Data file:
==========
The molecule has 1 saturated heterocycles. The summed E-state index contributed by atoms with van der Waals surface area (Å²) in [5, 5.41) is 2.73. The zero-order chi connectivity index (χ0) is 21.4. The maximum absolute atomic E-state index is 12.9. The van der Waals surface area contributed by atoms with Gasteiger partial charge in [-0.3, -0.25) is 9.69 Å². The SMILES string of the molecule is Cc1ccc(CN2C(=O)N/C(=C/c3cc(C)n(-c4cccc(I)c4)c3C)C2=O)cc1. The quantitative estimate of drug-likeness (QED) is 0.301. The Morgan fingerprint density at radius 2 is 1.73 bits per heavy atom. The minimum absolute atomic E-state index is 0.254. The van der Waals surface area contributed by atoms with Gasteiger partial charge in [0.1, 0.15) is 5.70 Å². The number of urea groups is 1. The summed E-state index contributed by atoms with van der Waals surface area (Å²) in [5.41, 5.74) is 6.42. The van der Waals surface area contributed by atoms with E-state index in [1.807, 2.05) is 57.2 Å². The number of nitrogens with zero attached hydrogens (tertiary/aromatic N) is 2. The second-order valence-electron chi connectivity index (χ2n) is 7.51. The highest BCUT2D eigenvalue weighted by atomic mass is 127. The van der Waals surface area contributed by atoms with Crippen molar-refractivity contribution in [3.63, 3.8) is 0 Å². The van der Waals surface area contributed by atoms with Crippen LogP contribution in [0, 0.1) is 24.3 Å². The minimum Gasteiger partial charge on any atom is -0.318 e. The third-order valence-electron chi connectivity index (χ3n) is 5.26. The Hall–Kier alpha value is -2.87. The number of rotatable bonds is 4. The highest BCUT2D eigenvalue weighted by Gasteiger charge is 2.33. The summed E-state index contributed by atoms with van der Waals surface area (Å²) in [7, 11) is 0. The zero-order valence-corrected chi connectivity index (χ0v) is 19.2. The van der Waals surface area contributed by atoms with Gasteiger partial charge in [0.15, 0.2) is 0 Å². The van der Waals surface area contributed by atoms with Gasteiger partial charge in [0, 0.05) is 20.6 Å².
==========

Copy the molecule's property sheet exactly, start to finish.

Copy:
The molecule has 1 saturated heterocycles. The summed E-state index contributed by atoms with van der Waals surface area (Å²) in [5, 5.41) is 2.73. The zero-order chi connectivity index (χ0) is 21.4. The maximum absolute atomic E-state index is 12.9. The van der Waals surface area contributed by atoms with Gasteiger partial charge in [-0.3, -0.25) is 9.69 Å². The SMILES string of the molecule is Cc1ccc(CN2C(=O)N/C(=C/c3cc(C)n(-c4cccc(I)c4)c3C)C2=O)cc1. The quantitative estimate of drug-likeness (QED) is 0.301. The Morgan fingerprint density at radius 2 is 1.73 bits per heavy atom. The minimum absolute atomic E-state index is 0.254. The van der Waals surface area contributed by atoms with Gasteiger partial charge in [0.1, 0.15) is 5.70 Å². The number of urea groups is 1. The summed E-state index contributed by atoms with van der Waals surface area (Å²) in [5.41, 5.74) is 6.42. The van der Waals surface area contributed by atoms with E-state index in [1.807, 2.05) is 57.2 Å². The number of nitrogens with zero attached hydrogens (tertiary/aromatic N) is 2. The second-order valence-electron chi connectivity index (χ2n) is 7.51. The highest BCUT2D eigenvalue weighted by atomic mass is 127. The van der Waals surface area contributed by atoms with Crippen molar-refractivity contribution in [3.63, 3.8) is 0 Å². The van der Waals surface area contributed by atoms with Crippen LogP contribution in [0, 0.1) is 24.3 Å². The minimum Gasteiger partial charge on any atom is -0.318 e. The third-order valence-electron chi connectivity index (χ3n) is 5.26. The Hall–Kier alpha value is -2.87. The number of rotatable bonds is 4. The highest BCUT2D eigenvalue weighted by Gasteiger charge is 2.33. The summed E-state index contributed by atoms with van der Waals surface area (Å²) in [7, 11) is 0. The zero-order valence-corrected chi connectivity index (χ0v) is 19.2. The van der Waals surface area contributed by atoms with Gasteiger partial charge in [0.15, 0.2) is 0 Å². The van der Waals surface area contributed by atoms with Gasteiger partial charge in [0, 0.05) is 20.6 Å².